The current body of work has developed over the past six years. The progress of these paintings has, in some ways, been from images with more activity to those of greater simplicity. However, even in the newer work with its bold shapes and brighter colors, the intent is to create complex visual situations that will engage the viewer.

Part of the change in the more recent work is that it is all on canvas, rather than paper. Painting involves acrylic color and glazes, applied with brushes, the artist’s hands and rags, and spraying water onto the painted surface. That surface, whether smoother or rougher, wet or dry, effects the brush strokes that are applied to it.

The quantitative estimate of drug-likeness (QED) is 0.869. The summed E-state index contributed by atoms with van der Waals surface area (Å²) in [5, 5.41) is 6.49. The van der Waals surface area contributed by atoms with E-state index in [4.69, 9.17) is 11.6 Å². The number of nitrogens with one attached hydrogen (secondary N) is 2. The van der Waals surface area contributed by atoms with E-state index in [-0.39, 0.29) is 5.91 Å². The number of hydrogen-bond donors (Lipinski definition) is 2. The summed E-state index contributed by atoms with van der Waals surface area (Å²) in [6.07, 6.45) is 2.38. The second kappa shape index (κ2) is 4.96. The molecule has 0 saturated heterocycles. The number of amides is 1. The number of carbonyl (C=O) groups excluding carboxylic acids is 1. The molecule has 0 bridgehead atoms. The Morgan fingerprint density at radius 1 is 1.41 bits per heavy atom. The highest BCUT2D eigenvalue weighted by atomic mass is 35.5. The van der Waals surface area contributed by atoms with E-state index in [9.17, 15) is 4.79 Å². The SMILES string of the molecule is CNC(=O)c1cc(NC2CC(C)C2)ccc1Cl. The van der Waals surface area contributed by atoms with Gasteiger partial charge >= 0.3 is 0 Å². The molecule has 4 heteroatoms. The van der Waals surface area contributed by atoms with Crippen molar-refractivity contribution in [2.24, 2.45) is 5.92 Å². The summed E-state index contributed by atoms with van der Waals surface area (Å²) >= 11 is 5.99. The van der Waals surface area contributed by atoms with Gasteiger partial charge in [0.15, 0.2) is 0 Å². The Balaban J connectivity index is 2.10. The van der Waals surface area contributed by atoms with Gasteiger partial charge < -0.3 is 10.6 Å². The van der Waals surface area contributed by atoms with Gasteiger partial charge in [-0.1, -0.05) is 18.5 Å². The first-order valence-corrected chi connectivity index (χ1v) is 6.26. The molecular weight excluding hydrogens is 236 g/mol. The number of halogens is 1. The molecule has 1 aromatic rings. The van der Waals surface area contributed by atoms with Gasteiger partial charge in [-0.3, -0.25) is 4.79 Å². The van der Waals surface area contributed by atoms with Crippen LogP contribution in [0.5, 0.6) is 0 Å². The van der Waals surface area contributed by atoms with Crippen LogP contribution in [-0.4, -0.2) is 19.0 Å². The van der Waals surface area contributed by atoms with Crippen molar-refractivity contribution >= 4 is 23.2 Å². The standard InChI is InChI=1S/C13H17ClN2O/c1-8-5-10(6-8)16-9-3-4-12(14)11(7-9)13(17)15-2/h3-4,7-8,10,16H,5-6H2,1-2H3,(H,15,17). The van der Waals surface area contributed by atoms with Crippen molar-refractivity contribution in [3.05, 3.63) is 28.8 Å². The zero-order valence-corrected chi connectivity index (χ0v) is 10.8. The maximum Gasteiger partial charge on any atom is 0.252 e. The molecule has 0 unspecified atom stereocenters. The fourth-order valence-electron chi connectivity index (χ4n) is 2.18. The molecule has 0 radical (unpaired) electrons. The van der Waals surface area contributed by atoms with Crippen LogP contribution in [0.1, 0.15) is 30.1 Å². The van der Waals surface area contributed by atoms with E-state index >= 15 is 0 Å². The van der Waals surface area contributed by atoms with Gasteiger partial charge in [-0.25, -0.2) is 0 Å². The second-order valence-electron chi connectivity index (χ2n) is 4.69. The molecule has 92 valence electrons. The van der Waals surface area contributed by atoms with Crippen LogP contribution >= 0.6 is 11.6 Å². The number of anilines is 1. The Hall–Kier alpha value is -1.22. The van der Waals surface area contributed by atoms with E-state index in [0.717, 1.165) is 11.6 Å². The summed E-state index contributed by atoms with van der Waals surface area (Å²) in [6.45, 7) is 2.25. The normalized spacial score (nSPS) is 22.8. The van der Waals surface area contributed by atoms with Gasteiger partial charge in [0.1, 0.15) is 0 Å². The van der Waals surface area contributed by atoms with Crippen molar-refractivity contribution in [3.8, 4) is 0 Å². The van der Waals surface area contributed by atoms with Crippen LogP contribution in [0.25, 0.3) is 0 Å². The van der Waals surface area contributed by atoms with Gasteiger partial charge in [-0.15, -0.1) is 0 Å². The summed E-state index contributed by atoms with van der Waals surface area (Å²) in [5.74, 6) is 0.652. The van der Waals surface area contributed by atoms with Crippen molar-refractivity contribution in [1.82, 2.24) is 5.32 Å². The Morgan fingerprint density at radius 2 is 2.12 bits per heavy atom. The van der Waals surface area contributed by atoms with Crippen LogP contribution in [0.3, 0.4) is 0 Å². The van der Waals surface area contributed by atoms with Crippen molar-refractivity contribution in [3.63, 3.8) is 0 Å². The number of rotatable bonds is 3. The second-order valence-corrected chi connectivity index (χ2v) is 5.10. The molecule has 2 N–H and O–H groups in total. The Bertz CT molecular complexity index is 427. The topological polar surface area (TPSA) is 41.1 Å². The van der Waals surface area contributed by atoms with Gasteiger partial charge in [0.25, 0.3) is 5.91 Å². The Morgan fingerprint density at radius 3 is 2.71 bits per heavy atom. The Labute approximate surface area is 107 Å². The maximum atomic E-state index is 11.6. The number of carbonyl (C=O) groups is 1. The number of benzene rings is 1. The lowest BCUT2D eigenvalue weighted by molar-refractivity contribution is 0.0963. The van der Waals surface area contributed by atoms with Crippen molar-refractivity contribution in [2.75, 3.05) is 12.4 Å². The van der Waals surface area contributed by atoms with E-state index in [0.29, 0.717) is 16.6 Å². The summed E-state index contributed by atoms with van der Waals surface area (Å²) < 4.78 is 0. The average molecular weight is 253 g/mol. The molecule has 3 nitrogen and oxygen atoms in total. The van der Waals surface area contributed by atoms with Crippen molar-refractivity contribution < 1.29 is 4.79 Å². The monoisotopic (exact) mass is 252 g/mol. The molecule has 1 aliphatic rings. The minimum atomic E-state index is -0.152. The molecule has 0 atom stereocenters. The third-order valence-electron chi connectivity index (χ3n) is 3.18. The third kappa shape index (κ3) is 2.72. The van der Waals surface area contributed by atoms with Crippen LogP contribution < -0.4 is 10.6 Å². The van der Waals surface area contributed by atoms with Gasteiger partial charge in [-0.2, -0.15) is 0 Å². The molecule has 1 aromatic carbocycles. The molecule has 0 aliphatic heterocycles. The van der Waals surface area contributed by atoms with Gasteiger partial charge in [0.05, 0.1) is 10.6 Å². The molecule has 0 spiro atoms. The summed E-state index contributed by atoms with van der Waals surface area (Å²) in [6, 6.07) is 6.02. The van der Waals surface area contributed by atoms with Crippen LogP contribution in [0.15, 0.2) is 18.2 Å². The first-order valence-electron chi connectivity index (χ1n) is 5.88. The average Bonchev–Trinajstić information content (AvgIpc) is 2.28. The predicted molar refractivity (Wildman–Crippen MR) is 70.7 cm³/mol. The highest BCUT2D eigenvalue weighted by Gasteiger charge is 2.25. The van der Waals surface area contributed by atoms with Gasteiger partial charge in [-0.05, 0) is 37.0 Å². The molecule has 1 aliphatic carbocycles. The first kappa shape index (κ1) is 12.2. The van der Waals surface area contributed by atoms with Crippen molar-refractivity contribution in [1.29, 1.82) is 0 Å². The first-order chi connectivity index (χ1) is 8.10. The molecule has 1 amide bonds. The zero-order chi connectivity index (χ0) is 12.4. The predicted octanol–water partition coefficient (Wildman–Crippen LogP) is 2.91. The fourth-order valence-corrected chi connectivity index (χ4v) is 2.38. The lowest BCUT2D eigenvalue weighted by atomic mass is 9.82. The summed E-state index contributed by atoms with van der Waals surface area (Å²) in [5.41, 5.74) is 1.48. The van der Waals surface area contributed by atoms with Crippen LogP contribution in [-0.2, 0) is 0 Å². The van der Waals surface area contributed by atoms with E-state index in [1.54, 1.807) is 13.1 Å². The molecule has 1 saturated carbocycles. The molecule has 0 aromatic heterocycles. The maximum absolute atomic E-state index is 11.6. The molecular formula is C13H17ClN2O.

The paintings tend to always have a top and a bottom, like a  landscape. Nature has been a constant source for the work, even though there are no references to specific scenes, or events, or memories. The paintings ask the viewer to find their own path to move visually through forms and space. This is a continual process that can create both a sense of involvement and a questioning of our relationship to the pictorial experience. For each viewer, the painting will be different, depending on the personal connection he or she brings to them.

The process of working varies, but often there is a relationship between a new painting and the painting that came before it. Many times while working on one painting, what needs to be done to an earlier painting become clear. Finding out how to finish a painting sometime means letting loose and not paying as much attention to decision-making. Some paintings are very fast and others take a long time, regardless of the size of the canvas.